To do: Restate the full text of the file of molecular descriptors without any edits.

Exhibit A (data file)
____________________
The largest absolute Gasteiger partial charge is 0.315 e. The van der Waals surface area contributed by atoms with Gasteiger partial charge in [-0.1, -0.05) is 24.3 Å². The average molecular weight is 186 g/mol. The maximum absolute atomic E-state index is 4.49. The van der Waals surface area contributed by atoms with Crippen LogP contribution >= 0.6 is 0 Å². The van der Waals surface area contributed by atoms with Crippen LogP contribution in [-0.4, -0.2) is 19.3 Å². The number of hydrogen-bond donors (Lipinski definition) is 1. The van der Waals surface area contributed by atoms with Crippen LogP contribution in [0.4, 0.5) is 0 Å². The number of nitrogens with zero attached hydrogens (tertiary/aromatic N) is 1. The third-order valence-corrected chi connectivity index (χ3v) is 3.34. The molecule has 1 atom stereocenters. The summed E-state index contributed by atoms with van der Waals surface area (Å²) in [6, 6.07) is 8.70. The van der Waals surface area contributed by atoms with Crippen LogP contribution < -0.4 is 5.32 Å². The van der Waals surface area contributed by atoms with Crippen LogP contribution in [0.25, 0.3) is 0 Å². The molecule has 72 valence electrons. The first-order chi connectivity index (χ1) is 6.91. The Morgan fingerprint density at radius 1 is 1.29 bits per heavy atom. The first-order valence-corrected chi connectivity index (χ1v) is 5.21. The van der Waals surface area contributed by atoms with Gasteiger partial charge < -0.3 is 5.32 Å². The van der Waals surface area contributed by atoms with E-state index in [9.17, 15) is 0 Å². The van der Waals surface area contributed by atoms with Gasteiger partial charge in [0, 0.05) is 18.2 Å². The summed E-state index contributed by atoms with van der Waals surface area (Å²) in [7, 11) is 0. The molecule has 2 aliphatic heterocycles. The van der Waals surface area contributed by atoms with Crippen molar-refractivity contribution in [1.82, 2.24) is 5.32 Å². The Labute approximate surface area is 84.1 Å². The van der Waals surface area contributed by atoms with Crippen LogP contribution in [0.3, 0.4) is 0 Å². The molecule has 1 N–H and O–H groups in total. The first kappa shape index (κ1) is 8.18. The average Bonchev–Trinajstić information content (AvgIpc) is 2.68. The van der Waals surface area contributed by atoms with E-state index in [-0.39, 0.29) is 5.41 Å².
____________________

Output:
The largest absolute Gasteiger partial charge is 0.315 e. The van der Waals surface area contributed by atoms with Gasteiger partial charge in [-0.1, -0.05) is 24.3 Å². The average molecular weight is 186 g/mol. The maximum absolute atomic E-state index is 4.49. The van der Waals surface area contributed by atoms with Crippen LogP contribution >= 0.6 is 0 Å². The van der Waals surface area contributed by atoms with Crippen LogP contribution in [-0.4, -0.2) is 19.3 Å². The number of hydrogen-bond donors (Lipinski definition) is 1. The van der Waals surface area contributed by atoms with Crippen LogP contribution in [0.4, 0.5) is 0 Å². The number of nitrogens with zero attached hydrogens (tertiary/aromatic N) is 1. The third-order valence-corrected chi connectivity index (χ3v) is 3.34. The molecule has 1 atom stereocenters. The summed E-state index contributed by atoms with van der Waals surface area (Å²) in [6, 6.07) is 8.70. The van der Waals surface area contributed by atoms with Crippen LogP contribution < -0.4 is 5.32 Å². The van der Waals surface area contributed by atoms with Crippen LogP contribution in [0.25, 0.3) is 0 Å². The molecule has 72 valence electrons. The first-order chi connectivity index (χ1) is 6.91. The Morgan fingerprint density at radius 1 is 1.29 bits per heavy atom. The first-order valence-corrected chi connectivity index (χ1v) is 5.21. The van der Waals surface area contributed by atoms with Gasteiger partial charge < -0.3 is 5.32 Å². The van der Waals surface area contributed by atoms with E-state index in [9.17, 15) is 0 Å². The van der Waals surface area contributed by atoms with Gasteiger partial charge in [0, 0.05) is 18.2 Å². The summed E-state index contributed by atoms with van der Waals surface area (Å²) in [7, 11) is 0. The molecule has 2 aliphatic heterocycles. The van der Waals surface area contributed by atoms with Crippen molar-refractivity contribution in [1.82, 2.24) is 5.32 Å². The Labute approximate surface area is 84.1 Å². The van der Waals surface area contributed by atoms with Crippen LogP contribution in [0.3, 0.4) is 0 Å². The molecule has 1 N–H and O–H groups in total. The first kappa shape index (κ1) is 8.18. The average Bonchev–Trinajstić information content (AvgIpc) is 2.68. The van der Waals surface area contributed by atoms with E-state index in [-0.39, 0.29) is 5.41 Å².